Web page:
From what I understand, the LoginModule impl will live in your application server, say WebSphere, and you will connect to it from your client using the code posted above. Of course, if you are not using WAS, you need to find an example for your particular env.
If you're simply trying to test your JAAS LoginModule impl, I would write a JUnit test that excercises your module, I don't see how telnet would fit in since the transport is specific to your env (i.e., WAS runs over IIOP).
Now, on my vacation I did read a great Struts book that showed you how to connect to your app server via telnet s.t. you could see the data traffic between a browser and a servlet. Is this similar to what yoy are trying?
--Dave.
14 years ago
Hi Martin,
I've had this same frustration - statically included JSP's are not part of the "isChanged" algorithm for a given JSP. What I do is delete the generated class files (AppServer/temp in WAS, don't know about WSAD) in order to force all JSP's to be recompiled. This sucks, but at least I don't have to go edit every JSP that includes header.jsp, copyright.jsp, etc.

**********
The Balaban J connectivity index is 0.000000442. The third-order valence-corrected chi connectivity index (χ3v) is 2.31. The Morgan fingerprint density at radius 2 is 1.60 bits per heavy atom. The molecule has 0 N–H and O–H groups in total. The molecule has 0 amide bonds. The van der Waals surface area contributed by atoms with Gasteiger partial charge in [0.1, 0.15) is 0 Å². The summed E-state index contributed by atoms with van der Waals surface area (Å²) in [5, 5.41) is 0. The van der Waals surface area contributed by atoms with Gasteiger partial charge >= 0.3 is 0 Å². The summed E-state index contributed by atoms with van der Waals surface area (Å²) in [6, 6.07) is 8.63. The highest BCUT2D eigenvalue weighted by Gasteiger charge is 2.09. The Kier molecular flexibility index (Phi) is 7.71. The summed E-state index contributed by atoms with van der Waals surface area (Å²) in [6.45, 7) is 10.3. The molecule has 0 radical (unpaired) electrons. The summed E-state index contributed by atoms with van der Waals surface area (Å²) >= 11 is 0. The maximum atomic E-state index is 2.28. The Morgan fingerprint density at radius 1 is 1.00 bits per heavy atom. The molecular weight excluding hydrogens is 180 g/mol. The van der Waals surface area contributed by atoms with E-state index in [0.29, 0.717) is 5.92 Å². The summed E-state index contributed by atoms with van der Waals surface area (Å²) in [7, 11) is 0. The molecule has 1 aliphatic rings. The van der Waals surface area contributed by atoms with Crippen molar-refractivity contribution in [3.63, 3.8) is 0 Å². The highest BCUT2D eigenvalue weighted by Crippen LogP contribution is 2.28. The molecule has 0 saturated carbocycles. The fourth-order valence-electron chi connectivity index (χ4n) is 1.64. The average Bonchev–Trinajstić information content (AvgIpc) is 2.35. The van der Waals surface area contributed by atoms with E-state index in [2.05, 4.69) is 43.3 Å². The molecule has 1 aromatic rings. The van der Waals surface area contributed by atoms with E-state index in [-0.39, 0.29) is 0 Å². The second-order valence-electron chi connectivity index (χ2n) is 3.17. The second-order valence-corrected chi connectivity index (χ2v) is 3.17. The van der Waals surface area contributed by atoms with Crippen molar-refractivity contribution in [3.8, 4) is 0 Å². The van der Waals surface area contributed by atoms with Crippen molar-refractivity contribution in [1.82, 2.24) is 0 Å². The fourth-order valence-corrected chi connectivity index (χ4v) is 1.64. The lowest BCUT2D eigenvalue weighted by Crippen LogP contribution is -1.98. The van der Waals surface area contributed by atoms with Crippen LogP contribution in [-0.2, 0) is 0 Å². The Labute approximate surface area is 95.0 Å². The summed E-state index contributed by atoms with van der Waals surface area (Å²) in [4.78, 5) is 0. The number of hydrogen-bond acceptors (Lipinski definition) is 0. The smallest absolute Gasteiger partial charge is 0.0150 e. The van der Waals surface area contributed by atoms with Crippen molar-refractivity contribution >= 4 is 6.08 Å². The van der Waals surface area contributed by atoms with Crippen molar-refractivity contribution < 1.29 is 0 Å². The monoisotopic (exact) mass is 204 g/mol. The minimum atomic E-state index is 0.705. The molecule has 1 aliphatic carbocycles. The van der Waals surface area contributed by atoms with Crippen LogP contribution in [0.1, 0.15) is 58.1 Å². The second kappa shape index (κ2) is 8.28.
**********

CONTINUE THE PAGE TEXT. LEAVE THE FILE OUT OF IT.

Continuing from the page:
Hope this helps.
--Dave.
14 years ago
Hi Yogi,
Download IBM's FormLoginSample; the HomeController.java does what you're looking for.

Hope this helps!
--Dave.
14 years ago
Kyle,
You mentioned that if we use the JAAS login API, the LTPA cookie will be created automatically. By cookie I assume you mean a cookie is stored into the HttpServletResponse, but how can this be since the request object is not passed into the JAAS api (nor should it, imho). Here is the code I found from boulder:

Is there another api I should be using, or did you mean to say an LTPA token would be generated and sent to downstream servers?
Thanks for clarifying.
--Dave.
14 years ago
Hi Ramesh,
I assume by "EJB local references" you mean using "pass-by reference" semantics as opposed to "pass-by value". If so, you can configure WebSphere 5.0 to do this in the admin console under Servers->server1->ORB Service. There is a check-box for "Pass by reference". When enabled, this specifies that the ORB is to pass parameters by reference instead of by value, which bypasses a copy operation.
I enabled this, but the performance gains were not that great. On the positive side, however, it didn't hurt
Hope this helps.
--Dave.
14 years ago